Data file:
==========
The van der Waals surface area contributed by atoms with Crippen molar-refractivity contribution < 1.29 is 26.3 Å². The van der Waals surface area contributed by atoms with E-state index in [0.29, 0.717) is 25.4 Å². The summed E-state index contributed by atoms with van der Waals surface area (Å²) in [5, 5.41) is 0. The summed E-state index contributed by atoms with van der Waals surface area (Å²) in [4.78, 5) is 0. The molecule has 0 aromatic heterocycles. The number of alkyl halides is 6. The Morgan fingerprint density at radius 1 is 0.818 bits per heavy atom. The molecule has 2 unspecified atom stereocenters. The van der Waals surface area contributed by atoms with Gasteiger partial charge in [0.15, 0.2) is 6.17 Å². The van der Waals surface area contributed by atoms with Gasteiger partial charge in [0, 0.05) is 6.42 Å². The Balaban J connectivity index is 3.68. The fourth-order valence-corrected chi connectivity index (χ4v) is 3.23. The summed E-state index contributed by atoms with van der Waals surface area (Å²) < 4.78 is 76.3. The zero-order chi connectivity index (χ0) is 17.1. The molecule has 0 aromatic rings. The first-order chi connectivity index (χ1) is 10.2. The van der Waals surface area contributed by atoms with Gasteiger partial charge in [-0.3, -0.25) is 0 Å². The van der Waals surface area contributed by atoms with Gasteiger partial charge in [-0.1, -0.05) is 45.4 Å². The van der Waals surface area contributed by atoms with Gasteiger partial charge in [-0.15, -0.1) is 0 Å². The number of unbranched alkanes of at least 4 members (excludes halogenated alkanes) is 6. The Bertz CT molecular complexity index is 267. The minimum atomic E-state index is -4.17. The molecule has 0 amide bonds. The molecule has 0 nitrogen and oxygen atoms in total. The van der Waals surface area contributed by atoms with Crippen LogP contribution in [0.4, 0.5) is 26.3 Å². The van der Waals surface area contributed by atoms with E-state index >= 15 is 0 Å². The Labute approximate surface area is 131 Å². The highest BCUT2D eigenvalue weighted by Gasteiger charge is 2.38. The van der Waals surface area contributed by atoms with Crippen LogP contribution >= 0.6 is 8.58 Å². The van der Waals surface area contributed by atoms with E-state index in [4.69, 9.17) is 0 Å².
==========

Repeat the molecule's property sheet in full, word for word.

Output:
The van der Waals surface area contributed by atoms with Crippen molar-refractivity contribution < 1.29 is 26.3 Å². The van der Waals surface area contributed by atoms with E-state index in [0.29, 0.717) is 25.4 Å². The summed E-state index contributed by atoms with van der Waals surface area (Å²) in [5, 5.41) is 0. The summed E-state index contributed by atoms with van der Waals surface area (Å²) in [4.78, 5) is 0. The molecule has 0 aromatic heterocycles. The number of alkyl halides is 6. The Morgan fingerprint density at radius 1 is 0.818 bits per heavy atom. The molecule has 2 unspecified atom stereocenters. The van der Waals surface area contributed by atoms with Gasteiger partial charge in [0.15, 0.2) is 6.17 Å². The van der Waals surface area contributed by atoms with Gasteiger partial charge in [0, 0.05) is 6.42 Å². The Balaban J connectivity index is 3.68. The fourth-order valence-corrected chi connectivity index (χ4v) is 3.23. The summed E-state index contributed by atoms with van der Waals surface area (Å²) < 4.78 is 76.3. The zero-order chi connectivity index (χ0) is 17.1. The molecule has 0 aromatic rings. The first-order chi connectivity index (χ1) is 10.2. The van der Waals surface area contributed by atoms with Gasteiger partial charge in [-0.3, -0.25) is 0 Å². The van der Waals surface area contributed by atoms with Gasteiger partial charge in [-0.1, -0.05) is 45.4 Å². The van der Waals surface area contributed by atoms with Gasteiger partial charge in [-0.15, -0.1) is 0 Å². The number of unbranched alkanes of at least 4 members (excludes halogenated alkanes) is 6. The Bertz CT molecular complexity index is 267. The minimum atomic E-state index is -4.17. The molecule has 0 amide bonds. The molecule has 0 nitrogen and oxygen atoms in total. The van der Waals surface area contributed by atoms with Crippen LogP contribution in [0.4, 0.5) is 26.3 Å². The van der Waals surface area contributed by atoms with E-state index >= 15 is 0 Å². The Labute approximate surface area is 131 Å². The highest BCUT2D eigenvalue weighted by Gasteiger charge is 2.38. The van der Waals surface area contributed by atoms with Crippen LogP contribution >= 0.6 is 8.58 Å². The van der Waals surface area contributed by atoms with E-state index in [4.69, 9.17) is 0 Å².